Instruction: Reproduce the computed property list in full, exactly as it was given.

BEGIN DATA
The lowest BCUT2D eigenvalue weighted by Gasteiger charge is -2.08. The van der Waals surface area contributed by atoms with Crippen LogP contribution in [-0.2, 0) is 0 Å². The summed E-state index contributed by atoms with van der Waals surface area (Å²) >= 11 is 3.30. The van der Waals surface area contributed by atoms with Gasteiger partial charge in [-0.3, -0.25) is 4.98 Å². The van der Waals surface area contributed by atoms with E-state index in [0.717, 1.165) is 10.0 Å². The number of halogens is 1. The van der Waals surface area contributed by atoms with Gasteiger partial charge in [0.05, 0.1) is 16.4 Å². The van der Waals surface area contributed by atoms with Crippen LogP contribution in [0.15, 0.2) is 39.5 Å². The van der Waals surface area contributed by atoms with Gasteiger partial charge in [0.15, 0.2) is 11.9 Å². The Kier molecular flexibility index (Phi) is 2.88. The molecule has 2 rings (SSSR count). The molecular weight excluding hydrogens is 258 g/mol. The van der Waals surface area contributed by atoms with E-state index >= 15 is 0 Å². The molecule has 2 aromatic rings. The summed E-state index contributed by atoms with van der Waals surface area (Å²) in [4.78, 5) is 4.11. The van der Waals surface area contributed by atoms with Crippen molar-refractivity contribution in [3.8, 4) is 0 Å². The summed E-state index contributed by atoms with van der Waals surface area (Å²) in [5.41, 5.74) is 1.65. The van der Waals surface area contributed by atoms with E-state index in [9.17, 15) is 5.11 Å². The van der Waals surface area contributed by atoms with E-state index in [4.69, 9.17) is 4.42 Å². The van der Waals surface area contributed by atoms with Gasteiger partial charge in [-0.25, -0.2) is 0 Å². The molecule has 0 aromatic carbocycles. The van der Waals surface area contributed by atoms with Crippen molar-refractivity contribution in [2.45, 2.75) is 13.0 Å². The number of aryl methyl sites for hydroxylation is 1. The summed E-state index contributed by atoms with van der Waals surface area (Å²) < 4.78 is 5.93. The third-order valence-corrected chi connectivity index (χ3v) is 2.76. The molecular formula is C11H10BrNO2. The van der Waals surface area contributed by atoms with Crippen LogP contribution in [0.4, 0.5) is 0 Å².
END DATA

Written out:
The lowest BCUT2D eigenvalue weighted by Gasteiger charge is -2.08. The van der Waals surface area contributed by atoms with Crippen LogP contribution in [-0.2, 0) is 0 Å². The summed E-state index contributed by atoms with van der Waals surface area (Å²) >= 11 is 3.30. The van der Waals surface area contributed by atoms with Gasteiger partial charge in [-0.3, -0.25) is 4.98 Å². The van der Waals surface area contributed by atoms with E-state index in [0.717, 1.165) is 10.0 Å². The number of halogens is 1. The van der Waals surface area contributed by atoms with Gasteiger partial charge in [0.05, 0.1) is 16.4 Å². The van der Waals surface area contributed by atoms with Crippen LogP contribution in [0.15, 0.2) is 39.5 Å². The van der Waals surface area contributed by atoms with Gasteiger partial charge in [0.15, 0.2) is 11.9 Å². The Kier molecular flexibility index (Phi) is 2.88. The molecule has 2 rings (SSSR count). The molecular weight excluding hydrogens is 258 g/mol. The van der Waals surface area contributed by atoms with E-state index >= 15 is 0 Å². The molecule has 2 aromatic rings. The summed E-state index contributed by atoms with van der Waals surface area (Å²) in [4.78, 5) is 4.11. The van der Waals surface area contributed by atoms with Crippen molar-refractivity contribution in [3.8, 4) is 0 Å². The summed E-state index contributed by atoms with van der Waals surface area (Å²) in [5.41, 5.74) is 1.65. The van der Waals surface area contributed by atoms with E-state index in [9.17, 15) is 5.11 Å². The van der Waals surface area contributed by atoms with E-state index in [4.69, 9.17) is 4.42 Å². The van der Waals surface area contributed by atoms with Gasteiger partial charge in [-0.25, -0.2) is 0 Å². The molecule has 0 aromatic carbocycles. The van der Waals surface area contributed by atoms with Crippen molar-refractivity contribution in [2.45, 2.75) is 13.0 Å². The number of aryl methyl sites for hydroxylation is 1. The summed E-state index contributed by atoms with van der Waals surface area (Å²) < 4.78 is 5.93. The third-order valence-corrected chi connectivity index (χ3v) is 2.76. The molecular formula is C11H10BrNO2. The van der Waals surface area contributed by atoms with Crippen LogP contribution in [0.4, 0.5) is 0 Å².